Tony O'Kane | Jun 25, 2008

As far as alternative fuels go, none are more radical than the idea of fueling your car with ordinary water. Japanese company Genepax have apparently developed an on-board system for cars that extracts the hydrogen from water held in a tank and sends the resultant gas to a fuel cell to be turned into electricity in a process that Genepax calls its "Water Energy System", or WES, promising fuss-free (and fossil-free) motoring for the commuter of the future.

One litre of water is supposedly enough to endow Genepax's demonstrator vehicle with a one-hour endurance at speeds up to 80kph. It's not voodoo, witchcraft or good ol' Snake Oilâ„¢ that runs this thing though. Rather, it's simple chemistry that enables Genepax's water-fueled car to function. You see it's not really water that's the fuel: instead, it's a bunch of metal hydride plates that stimulate hydrogen production in the water tank, plates that will eventually deplete and require replacement. Given the amount of energy required to manufacture these plates Genepax's water-powered car could be a false economy, indirectly consuming more energy than it saves.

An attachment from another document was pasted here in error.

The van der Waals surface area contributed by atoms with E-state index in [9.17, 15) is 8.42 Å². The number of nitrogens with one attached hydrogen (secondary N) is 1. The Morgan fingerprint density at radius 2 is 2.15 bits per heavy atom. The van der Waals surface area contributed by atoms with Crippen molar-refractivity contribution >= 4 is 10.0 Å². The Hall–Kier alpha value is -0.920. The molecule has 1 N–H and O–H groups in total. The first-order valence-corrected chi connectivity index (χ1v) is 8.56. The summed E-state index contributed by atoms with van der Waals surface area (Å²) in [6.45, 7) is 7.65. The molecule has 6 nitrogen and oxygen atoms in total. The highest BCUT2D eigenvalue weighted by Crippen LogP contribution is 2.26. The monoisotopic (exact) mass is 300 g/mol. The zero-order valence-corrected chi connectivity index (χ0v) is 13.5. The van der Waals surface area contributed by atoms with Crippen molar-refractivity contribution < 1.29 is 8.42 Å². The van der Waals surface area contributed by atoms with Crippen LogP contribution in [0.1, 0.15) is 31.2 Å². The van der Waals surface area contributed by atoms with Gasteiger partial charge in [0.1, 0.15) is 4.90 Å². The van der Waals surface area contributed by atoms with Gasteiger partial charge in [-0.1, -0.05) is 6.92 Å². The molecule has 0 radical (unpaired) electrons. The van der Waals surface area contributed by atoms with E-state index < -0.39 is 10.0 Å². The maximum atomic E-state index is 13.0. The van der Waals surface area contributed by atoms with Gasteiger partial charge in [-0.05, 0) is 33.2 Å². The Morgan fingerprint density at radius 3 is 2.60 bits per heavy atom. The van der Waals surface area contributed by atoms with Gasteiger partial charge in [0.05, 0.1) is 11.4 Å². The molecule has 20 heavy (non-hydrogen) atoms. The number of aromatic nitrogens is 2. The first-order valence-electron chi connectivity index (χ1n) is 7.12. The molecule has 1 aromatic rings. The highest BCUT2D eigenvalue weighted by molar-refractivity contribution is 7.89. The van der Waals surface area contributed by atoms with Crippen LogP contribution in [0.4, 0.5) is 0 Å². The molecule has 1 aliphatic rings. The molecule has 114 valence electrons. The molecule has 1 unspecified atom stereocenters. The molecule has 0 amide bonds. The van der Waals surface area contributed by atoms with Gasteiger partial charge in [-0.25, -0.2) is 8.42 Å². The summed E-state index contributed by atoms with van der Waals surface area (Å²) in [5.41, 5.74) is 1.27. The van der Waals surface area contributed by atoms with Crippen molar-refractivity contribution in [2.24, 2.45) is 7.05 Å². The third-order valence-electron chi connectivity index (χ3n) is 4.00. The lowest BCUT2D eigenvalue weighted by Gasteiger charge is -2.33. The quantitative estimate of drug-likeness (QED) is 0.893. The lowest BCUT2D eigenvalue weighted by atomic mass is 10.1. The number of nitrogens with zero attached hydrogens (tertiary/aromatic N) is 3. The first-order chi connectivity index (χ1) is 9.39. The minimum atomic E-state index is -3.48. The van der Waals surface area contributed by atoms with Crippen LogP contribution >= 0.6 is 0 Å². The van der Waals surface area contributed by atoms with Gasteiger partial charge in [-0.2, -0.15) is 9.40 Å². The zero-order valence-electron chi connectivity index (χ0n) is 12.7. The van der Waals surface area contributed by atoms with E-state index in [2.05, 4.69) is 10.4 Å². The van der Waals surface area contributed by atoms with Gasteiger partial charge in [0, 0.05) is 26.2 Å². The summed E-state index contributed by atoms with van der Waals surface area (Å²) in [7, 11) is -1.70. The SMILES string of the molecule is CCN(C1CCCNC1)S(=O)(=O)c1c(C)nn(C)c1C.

Of course that's not so much of a problem if the energy needed to manufacture the plates is from a renewable source like the sun, wind, or a hamster wheel, but given the power industry's current appetite for fossil fuels that's not an entirely likely scenario. Still, it's a noble effort on Genepax's part to combat the looming oil crisis and one that may show promise if they can prove the technology works. After all, simply fueling up your car with water is a terribly convenient answer to the tricky problem of how the fuel infrastructure of the future is going to store, transport and distribute the volatile compressed hydrogen we're all meant to be using 20 years from now. Unfortunately I have a sneaking suspicion that such a solution won't be so popular with Big Oil.

[Inside Line]

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